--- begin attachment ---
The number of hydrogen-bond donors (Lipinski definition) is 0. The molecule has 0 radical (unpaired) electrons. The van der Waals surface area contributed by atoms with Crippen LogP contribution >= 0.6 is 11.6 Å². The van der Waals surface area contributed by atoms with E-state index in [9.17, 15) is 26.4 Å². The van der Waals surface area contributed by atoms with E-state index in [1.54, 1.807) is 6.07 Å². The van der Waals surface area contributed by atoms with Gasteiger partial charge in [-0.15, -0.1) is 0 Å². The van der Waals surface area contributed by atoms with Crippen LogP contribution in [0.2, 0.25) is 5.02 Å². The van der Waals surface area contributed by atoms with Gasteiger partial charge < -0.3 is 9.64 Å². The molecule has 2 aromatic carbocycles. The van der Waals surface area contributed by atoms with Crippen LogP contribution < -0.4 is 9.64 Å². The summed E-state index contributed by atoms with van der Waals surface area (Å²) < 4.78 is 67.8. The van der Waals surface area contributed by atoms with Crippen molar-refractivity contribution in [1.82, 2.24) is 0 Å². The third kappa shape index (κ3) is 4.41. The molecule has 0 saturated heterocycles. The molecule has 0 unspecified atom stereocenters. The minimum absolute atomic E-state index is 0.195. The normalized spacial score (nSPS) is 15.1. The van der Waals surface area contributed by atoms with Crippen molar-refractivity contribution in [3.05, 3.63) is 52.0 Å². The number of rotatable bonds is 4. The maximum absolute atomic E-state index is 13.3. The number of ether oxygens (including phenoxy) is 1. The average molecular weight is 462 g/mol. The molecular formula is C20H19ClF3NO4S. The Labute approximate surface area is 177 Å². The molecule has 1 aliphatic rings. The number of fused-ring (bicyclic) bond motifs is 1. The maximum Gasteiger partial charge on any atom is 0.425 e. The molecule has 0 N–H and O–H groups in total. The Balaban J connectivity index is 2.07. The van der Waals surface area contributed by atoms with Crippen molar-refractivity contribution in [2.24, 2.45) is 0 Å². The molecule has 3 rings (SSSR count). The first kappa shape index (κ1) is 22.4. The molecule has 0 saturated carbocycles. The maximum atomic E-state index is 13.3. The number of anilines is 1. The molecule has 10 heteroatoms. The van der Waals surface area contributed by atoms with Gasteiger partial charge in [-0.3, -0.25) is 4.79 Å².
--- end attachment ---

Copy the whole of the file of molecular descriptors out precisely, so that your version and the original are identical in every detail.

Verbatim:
The number of hydrogen-bond donors (Lipinski definition) is 0. The molecule has 0 radical (unpaired) electrons. The van der Waals surface area contributed by atoms with Crippen LogP contribution >= 0.6 is 11.6 Å². The van der Waals surface area contributed by atoms with E-state index in [9.17, 15) is 26.4 Å². The van der Waals surface area contributed by atoms with E-state index in [1.54, 1.807) is 6.07 Å². The van der Waals surface area contributed by atoms with Gasteiger partial charge in [-0.15, -0.1) is 0 Å². The van der Waals surface area contributed by atoms with Crippen LogP contribution in [0.2, 0.25) is 5.02 Å². The van der Waals surface area contributed by atoms with Gasteiger partial charge < -0.3 is 9.64 Å². The molecule has 2 aromatic carbocycles. The van der Waals surface area contributed by atoms with Crippen LogP contribution < -0.4 is 9.64 Å². The summed E-state index contributed by atoms with van der Waals surface area (Å²) < 4.78 is 67.8. The van der Waals surface area contributed by atoms with Crippen molar-refractivity contribution in [1.82, 2.24) is 0 Å². The third kappa shape index (κ3) is 4.41. The molecule has 0 saturated heterocycles. The molecule has 0 unspecified atom stereocenters. The minimum absolute atomic E-state index is 0.195. The normalized spacial score (nSPS) is 15.1. The van der Waals surface area contributed by atoms with Crippen molar-refractivity contribution in [3.05, 3.63) is 52.0 Å². The number of rotatable bonds is 4. The maximum absolute atomic E-state index is 13.3. The number of ether oxygens (including phenoxy) is 1. The average molecular weight is 462 g/mol. The molecular formula is C20H19ClF3NO4S. The Labute approximate surface area is 177 Å². The molecule has 1 aliphatic rings. The number of fused-ring (bicyclic) bond motifs is 1. The maximum Gasteiger partial charge on any atom is 0.425 e. The molecule has 0 N–H and O–H groups in total. The Balaban J connectivity index is 2.07. The van der Waals surface area contributed by atoms with Crippen molar-refractivity contribution in [2.24, 2.45) is 0 Å². The molecule has 3 rings (SSSR count). The first kappa shape index (κ1) is 22.4. The molecule has 0 saturated carbocycles. The maximum atomic E-state index is 13.3. The number of anilines is 1. The molecule has 10 heteroatoms. The van der Waals surface area contributed by atoms with Gasteiger partial charge in [-0.3, -0.25) is 4.79 Å².